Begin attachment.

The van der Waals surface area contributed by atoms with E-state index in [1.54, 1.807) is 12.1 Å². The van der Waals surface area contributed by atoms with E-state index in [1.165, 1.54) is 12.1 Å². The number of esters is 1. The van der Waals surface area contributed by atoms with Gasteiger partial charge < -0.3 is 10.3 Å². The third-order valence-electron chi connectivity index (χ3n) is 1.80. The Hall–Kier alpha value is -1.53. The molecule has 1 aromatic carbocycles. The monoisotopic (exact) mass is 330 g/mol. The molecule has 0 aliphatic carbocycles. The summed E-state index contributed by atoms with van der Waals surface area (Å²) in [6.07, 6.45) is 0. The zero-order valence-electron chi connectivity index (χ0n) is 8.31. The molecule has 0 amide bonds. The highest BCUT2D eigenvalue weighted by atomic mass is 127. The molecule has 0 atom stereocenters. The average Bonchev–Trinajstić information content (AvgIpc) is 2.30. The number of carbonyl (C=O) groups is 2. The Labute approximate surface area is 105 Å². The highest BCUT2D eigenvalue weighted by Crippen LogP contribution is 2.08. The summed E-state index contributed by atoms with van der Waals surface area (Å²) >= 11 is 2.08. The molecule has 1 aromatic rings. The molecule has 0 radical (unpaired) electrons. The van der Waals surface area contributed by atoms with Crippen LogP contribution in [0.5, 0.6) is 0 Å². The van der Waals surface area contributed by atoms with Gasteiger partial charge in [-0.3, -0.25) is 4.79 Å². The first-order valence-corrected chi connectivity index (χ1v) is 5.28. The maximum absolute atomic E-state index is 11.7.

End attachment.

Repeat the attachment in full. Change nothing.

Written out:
The van der Waals surface area contributed by atoms with E-state index in [1.54, 1.807) is 12.1 Å². The van der Waals surface area contributed by atoms with E-state index in [1.165, 1.54) is 12.1 Å². The number of esters is 1. The van der Waals surface area contributed by atoms with Gasteiger partial charge < -0.3 is 10.3 Å². The third-order valence-electron chi connectivity index (χ3n) is 1.80. The Hall–Kier alpha value is -1.53. The molecule has 1 aromatic carbocycles. The monoisotopic (exact) mass is 330 g/mol. The molecule has 0 aliphatic carbocycles. The summed E-state index contributed by atoms with van der Waals surface area (Å²) in [6.07, 6.45) is 0. The zero-order valence-electron chi connectivity index (χ0n) is 8.31. The molecule has 0 amide bonds. The highest BCUT2D eigenvalue weighted by atomic mass is 127. The molecule has 0 atom stereocenters. The average Bonchev–Trinajstić information content (AvgIpc) is 2.30. The number of carbonyl (C=O) groups is 2. The Labute approximate surface area is 105 Å². The highest BCUT2D eigenvalue weighted by Crippen LogP contribution is 2.08. The summed E-state index contributed by atoms with van der Waals surface area (Å²) >= 11 is 2.08. The molecule has 1 aromatic rings. The molecule has 0 radical (unpaired) electrons. The van der Waals surface area contributed by atoms with Crippen LogP contribution in [0.5, 0.6) is 0 Å². The van der Waals surface area contributed by atoms with Gasteiger partial charge in [-0.3, -0.25) is 4.79 Å². The first-order valence-corrected chi connectivity index (χ1v) is 5.28. The maximum absolute atomic E-state index is 11.7.